“Continued, unnecessary intervention makes your child feel bad about himself (if he’s young) or angry at you (if he’s a teenager)”
Continuing with this week’s NYT article posts, “Raising Successful Children” is a fun and informative piece about parenting in general, but if you substitute the word “feeding” for parenting and a few other terms, you could have called it, “Raising Successful Eaters.”
The article gets to the question of internal vs. external motivation and what drives kids to push themselves, whether it’s completing a puzzle task in the laboratory, or trying a new food.
External motivation is rewards, prodding, nagging, praising, and it turns many, many children off. It’s pushing from the outside.
Internal motivation is in play when your child learns to walk, or concentrates to complete a complex task, like building a Lego model and reacts angrily when you try to help her (been there…) It’s when she puts that Kohlrabi on her plate for the first time after she’s seen it several other times, and licks her fingers.
This gets to the heart of why I recommend not pushing or even praising children for eating— whether it’s amounts of types of foods. As in: “What a big boy (good girl)! You a) ate all your broccoli or b) finished your chicken…” (Insert your preferred eating behavior here.)
The article explains:
“the children who are not told they’re smart are more motivated to tackle increasingly difficult puzzles. They also exhibit higher levels of confidence and show greater overall progress in puzzle-solving.”
“This may seem counterintuitive, but praising children’s talents and abilities seems to rattle their confidence. Tackling more difficult puzzles carries the risk of losing one’s status as “smart” and deprives kids of the thrill of choosing to work simply for its own sake, regardless of outcomes.”
“If pushing, direction, motivation and reward always come from the outside, the child never has the opportunity to craft an inside.”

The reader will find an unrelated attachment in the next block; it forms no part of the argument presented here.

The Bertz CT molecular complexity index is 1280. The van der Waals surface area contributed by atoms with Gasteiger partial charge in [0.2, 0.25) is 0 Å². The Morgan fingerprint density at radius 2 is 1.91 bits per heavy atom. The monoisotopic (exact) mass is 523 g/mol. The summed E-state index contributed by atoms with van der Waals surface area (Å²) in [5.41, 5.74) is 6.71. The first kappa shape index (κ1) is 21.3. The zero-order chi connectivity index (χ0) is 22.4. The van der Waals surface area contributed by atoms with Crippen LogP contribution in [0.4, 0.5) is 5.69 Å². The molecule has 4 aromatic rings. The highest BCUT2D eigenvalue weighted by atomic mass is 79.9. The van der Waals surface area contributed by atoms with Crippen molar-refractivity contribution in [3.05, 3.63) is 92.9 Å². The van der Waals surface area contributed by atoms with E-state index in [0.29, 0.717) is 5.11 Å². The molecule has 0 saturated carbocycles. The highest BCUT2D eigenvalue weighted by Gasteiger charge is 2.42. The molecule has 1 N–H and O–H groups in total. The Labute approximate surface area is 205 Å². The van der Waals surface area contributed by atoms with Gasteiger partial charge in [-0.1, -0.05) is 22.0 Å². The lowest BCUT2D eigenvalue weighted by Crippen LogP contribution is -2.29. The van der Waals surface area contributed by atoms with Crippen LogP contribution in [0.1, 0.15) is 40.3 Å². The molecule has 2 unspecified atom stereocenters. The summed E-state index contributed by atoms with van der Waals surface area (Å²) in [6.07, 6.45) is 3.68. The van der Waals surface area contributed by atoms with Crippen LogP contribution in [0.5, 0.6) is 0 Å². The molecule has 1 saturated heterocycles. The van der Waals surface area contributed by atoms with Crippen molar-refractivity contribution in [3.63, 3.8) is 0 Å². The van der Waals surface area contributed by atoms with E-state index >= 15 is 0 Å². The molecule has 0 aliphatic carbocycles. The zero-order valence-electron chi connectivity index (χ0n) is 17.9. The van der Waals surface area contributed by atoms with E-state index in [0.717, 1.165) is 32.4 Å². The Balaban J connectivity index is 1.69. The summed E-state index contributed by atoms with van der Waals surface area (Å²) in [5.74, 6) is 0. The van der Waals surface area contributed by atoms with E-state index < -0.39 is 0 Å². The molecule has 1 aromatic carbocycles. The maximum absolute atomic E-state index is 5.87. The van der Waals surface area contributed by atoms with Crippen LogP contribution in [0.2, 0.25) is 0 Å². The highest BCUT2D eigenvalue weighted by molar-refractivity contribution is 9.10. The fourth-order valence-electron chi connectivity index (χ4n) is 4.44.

Assume your child wants to be competent and grown up with her eating. Assume that is the inevitable outcome (even if it takes longer than you want) and act accordingly.
When I gave a workshop recently, a parent was puzzled and asked, “So what do I say when he does try the broccoli?”
Ideally, nothing, but so many children who are selective eaters are so used to praise that at first when you don’t, they might even ask for it: “Mom, look! I ate the broccoli!”
If you have to, perhaps say, “Oh, I see that, did you like the sauce?” or “Yes, it’s my favorite, what did you think about it?” or “I’m glad you liked it, how was soccer today?”
Because, of course he will try the broccoli someday. He might like it, he might not, but the message you want him to hear from you is, “Hey, no big deal, you can do this, of course you will be comfortable around new foods, try some, skip others, but you will grow up and be capable with your eating. I trust you.” (To the best of his abilities.)
Whey you bribe, praise, threaten, beg, and reward, the message he hears is, “This is a hard, and I have to encourage you to succeed, and it is really important that you do it now. I don’t really think you can do it, so I will help you.”
Do you see the difference? What do you think?